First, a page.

ScienceSkepticism

So Long WaMu, and Thanks for the Clever ATMs

The collapse of America’s financial markets continues apace, and today I discovered that Washington Mutual is gone. I could appreciate the trouble brought on by the loss of Lehman Brothers et al, but this one is particularly sad for me — not because it’s the largest bank failure in US history, but because I once banked with WaMu and loved that their ATMs said things like, “I’m sorry, it looks like I’m all out of money (it’s been a tough day).” Seriously, they said that. I guess they’re all saying that now.

My emotional connection to this faceless corporation went relatively unexplored for a long time, but recently I read the book Predictably Irrational by Dan Ariely. He’s very good at exploring the rational explanation for why we do irrational things, and one chapter of his book specifically deals with how we separate social norms from market norms. His first example is to describe what might happen if you were to offer your mother-in-law $100 for the lavish Thanksgiving dinner she just served. She’d probably be insulted, because you brought money into a relationship that had previously been solely familial.

Ariely goes on to describe how many corporations attempt to capitalize on social relationships with consumers, hoping that this will create more dedicated customers. The problem is that once they form those social bonds, like with ATMs that chat with you about their day, you feel much angrier or more disappointed when they let you down.

It reminds me of some of the feedback I get from Skeptics’ Guide to the Universe listeners. I’d guess that 99% is positive or neutral, and a lot of those emails involve people saying they like the show because it’s as if they’re hanging out with friends who happen to be discussing their favorite topics. That social connection, combined with the fact that the show is provided free of charge, might explain the 1% of emails that are negative.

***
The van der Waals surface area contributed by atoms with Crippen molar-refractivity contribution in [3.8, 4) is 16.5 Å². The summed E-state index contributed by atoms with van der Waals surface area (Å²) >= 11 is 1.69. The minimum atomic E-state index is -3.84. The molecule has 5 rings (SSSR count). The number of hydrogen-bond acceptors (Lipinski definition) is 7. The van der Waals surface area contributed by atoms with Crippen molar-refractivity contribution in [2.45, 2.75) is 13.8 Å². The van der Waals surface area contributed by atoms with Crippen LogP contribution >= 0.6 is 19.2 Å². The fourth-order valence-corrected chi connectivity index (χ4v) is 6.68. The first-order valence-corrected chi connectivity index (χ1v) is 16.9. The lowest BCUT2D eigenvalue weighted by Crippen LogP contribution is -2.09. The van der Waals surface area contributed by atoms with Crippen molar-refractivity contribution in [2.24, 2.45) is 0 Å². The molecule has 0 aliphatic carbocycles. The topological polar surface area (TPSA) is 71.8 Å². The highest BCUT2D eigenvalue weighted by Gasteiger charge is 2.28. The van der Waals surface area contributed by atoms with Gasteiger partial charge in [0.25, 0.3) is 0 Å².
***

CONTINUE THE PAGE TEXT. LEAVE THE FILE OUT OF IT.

The negative emails don’t just offer corrections to things we might have said or suggestions for show improvements (I consider both those to be positive or neutral contributions). No, the negative emails are downright angry — angry that we’ve fallen for Republican rhetoric (9/11 conspiracy theorists), Democrat rhetoric (global warming deniers), or big Pharma (anti-vaccination proponents), or angry that we’ve made a comment that is misinterpreted as bigoted, which happened recently on the SGU Forum. Sometimes they’re just angry that we haven’t spent as much time on a particular topic they’re interested in, or angry that we’re having too much fun and being too snarky. Whatever the cause, the emails are usually just dripping with bile.

I used to occasionally respond to these volleys with the argument that we do the best we can for a show that we offer for absolutely free. The show takes hours of work each week, but we do it and ask nothing in return from our audience. The forum, where many over-the-top complaints and insults have been posted, is also provided for free. It took me awhile to realize that that argument just did not register at all.